... The proteins in the active fractions were analysed by electrospray ionisation-MS/MS following trypsin digest. Analysis against two published cDNA databases 26,27 resulted in a list of nine proteins containing a predicted signal peptide (Supplementary Fig. 2c). The candidates were expressed recombinantly in Drosophila melanogaster S2 cells and the culture supernatants tested for complement inhibitory activity. ...
... Sir William Dunn School of Pathology, Oxford, United Kingdom). Data were analysed using the central proteomics facilities pipeline 31 and peptides were identified by searching against two R. pulchellus sialome cDNA databases26,27 with Mascot (Matrix Science). Hits were assessed for the presence of a signal peptide with the SignalP 4.1 Server 32 (Copenhagen Business School, Technical University of Denmark), sequence homology to known protein sequences by blastp (NCBI), and structural homology to known protein structures by FFAS33 . ...
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Activation of the serum-resident complement system begins a cascade that leads to activation of membrane-resident complement receptors on immune cells, thus coordinating serum and cellular immune responses. Whilst many molecules act to control inappropriate activation, Properdin is the only known positive regulator of the human complement system. By stabilising the alternative pathway C3 convertase it promotes complement self-amplification and persistent activation boosting the magnitude of the serum complement response by all triggers. In this work, we identify a family of tick-derived alternative pathway complement inhibitors, hereafter termed CirpA. Functional and structural characterisation reveals that members of the CirpA family directly bind to properdin, inhibiting its ability to promote complement activation, and leading to potent inhibition of the complement response in a species specific manner. We provide a full functional and structural characterisation of a properdin inhibitor, opening avenues for future therapeutic approaches.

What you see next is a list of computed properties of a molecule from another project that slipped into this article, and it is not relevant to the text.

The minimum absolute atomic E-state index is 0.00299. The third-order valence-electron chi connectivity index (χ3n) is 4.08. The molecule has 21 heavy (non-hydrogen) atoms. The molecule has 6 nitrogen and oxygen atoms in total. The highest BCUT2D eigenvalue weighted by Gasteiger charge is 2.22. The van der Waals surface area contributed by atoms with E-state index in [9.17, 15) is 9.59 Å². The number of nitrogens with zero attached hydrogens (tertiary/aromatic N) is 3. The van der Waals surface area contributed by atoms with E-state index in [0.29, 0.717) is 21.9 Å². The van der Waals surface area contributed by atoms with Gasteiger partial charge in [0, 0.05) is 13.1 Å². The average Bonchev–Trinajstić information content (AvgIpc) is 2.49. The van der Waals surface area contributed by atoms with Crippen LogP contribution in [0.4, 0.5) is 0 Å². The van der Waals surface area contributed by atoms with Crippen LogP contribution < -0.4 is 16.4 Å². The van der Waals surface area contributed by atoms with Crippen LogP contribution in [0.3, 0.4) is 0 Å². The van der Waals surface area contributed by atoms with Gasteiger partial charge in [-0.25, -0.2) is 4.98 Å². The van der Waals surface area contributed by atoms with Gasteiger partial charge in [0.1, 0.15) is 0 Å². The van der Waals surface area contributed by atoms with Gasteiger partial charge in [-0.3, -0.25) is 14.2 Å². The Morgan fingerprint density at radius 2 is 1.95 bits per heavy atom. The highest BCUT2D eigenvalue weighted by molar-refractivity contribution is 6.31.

... Due to a lack of density, the C-terminal C345c domain could not be modeled. A similar flexibility of this C-terminal domain was observed in other C5 cryo-EM structures (10,23), and the different arrangement of C345c in different crystal structures (8,11,16,23,25). ...
... Macpherson et al. already recognized that these domain movements could play a role in the Knob K92 inhibition mechanism (25). Our data suggest that this partial molecular movement of the α -chain and helical rearrangement of the scissile loop can be triggered by various inhibitors targeting different epitopes across the molecule (10,16,25). Because the α -helical arrangement is found in both the C5-OmCI-RaCI3 and C5-Eculizumab-Fab structure (11,16), it is impossible with our data to attribute this proposed mechanism of inhibition to either UNbC5- ...